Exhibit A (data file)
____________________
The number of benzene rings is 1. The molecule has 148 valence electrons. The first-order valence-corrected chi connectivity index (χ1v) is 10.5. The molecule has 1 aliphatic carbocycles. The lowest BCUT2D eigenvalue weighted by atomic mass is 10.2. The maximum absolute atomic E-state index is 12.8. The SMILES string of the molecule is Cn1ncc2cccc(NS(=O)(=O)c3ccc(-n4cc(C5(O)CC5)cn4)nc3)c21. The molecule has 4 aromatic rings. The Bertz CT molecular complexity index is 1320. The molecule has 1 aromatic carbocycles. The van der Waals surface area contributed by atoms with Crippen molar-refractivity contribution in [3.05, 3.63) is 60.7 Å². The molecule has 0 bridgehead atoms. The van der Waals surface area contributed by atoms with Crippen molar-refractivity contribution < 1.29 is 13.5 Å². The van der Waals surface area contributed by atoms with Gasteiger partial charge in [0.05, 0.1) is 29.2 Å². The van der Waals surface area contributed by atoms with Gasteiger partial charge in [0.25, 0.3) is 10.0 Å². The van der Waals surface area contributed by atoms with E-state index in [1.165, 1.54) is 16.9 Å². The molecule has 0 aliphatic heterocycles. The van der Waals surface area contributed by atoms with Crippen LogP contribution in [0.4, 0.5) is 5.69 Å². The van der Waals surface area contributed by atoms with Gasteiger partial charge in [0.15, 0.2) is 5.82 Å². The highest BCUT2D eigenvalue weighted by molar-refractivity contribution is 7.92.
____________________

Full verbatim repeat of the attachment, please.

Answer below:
The number of benzene rings is 1. The molecule has 148 valence electrons. The first-order valence-corrected chi connectivity index (χ1v) is 10.5. The molecule has 1 aliphatic carbocycles. The lowest BCUT2D eigenvalue weighted by atomic mass is 10.2. The maximum absolute atomic E-state index is 12.8. The SMILES string of the molecule is Cn1ncc2cccc(NS(=O)(=O)c3ccc(-n4cc(C5(O)CC5)cn4)nc3)c21. The molecule has 4 aromatic rings. The Bertz CT molecular complexity index is 1320. The molecule has 1 aromatic carbocycles. The van der Waals surface area contributed by atoms with Crippen molar-refractivity contribution in [3.05, 3.63) is 60.7 Å². The molecule has 0 bridgehead atoms. The van der Waals surface area contributed by atoms with Crippen molar-refractivity contribution < 1.29 is 13.5 Å². The van der Waals surface area contributed by atoms with Gasteiger partial charge in [0.05, 0.1) is 29.2 Å². The van der Waals surface area contributed by atoms with Gasteiger partial charge in [0.25, 0.3) is 10.0 Å². The van der Waals surface area contributed by atoms with E-state index in [1.165, 1.54) is 16.9 Å². The molecule has 0 aliphatic heterocycles. The van der Waals surface area contributed by atoms with Crippen LogP contribution in [0.4, 0.5) is 5.69 Å². The van der Waals surface area contributed by atoms with Gasteiger partial charge in [0.15, 0.2) is 5.82 Å². The highest BCUT2D eigenvalue weighted by molar-refractivity contribution is 7.92.